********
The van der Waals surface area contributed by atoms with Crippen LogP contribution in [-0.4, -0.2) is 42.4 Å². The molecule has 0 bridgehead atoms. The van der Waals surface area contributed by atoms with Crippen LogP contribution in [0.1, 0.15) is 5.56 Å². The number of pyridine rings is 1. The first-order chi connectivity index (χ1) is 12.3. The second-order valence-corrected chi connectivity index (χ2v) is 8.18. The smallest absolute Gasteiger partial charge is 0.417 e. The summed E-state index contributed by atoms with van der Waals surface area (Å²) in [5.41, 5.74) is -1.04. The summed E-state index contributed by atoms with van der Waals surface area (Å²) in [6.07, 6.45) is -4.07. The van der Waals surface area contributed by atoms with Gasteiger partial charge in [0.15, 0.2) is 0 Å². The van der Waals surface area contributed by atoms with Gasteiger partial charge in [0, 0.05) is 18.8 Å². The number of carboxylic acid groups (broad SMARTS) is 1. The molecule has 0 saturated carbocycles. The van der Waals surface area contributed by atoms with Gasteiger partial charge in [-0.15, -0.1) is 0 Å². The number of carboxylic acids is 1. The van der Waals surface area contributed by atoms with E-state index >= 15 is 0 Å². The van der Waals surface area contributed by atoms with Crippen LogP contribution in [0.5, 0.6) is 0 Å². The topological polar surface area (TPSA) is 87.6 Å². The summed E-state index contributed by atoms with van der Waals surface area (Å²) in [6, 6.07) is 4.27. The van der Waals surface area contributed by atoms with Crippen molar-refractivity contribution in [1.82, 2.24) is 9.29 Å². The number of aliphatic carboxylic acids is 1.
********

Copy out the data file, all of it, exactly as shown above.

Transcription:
The van der Waals surface area contributed by atoms with Crippen LogP contribution in [-0.4, -0.2) is 42.4 Å². The molecule has 0 bridgehead atoms. The van der Waals surface area contributed by atoms with Crippen LogP contribution in [0.1, 0.15) is 5.56 Å². The number of pyridine rings is 1. The first-order chi connectivity index (χ1) is 12.3. The second-order valence-corrected chi connectivity index (χ2v) is 8.18. The smallest absolute Gasteiger partial charge is 0.417 e. The summed E-state index contributed by atoms with van der Waals surface area (Å²) in [5.41, 5.74) is -1.04. The summed E-state index contributed by atoms with van der Waals surface area (Å²) in [6.07, 6.45) is -4.07. The van der Waals surface area contributed by atoms with Gasteiger partial charge in [0.15, 0.2) is 0 Å². The van der Waals surface area contributed by atoms with Gasteiger partial charge in [0, 0.05) is 18.8 Å². The number of carboxylic acid groups (broad SMARTS) is 1. The molecule has 0 saturated carbocycles. The van der Waals surface area contributed by atoms with Gasteiger partial charge in [-0.15, -0.1) is 0 Å². The number of carboxylic acids is 1. The van der Waals surface area contributed by atoms with E-state index >= 15 is 0 Å². The van der Waals surface area contributed by atoms with Crippen LogP contribution in [0.5, 0.6) is 0 Å². The topological polar surface area (TPSA) is 87.6 Å². The summed E-state index contributed by atoms with van der Waals surface area (Å²) in [6, 6.07) is 4.27. The van der Waals surface area contributed by atoms with Crippen molar-refractivity contribution in [1.82, 2.24) is 9.29 Å². The number of aliphatic carboxylic acids is 1.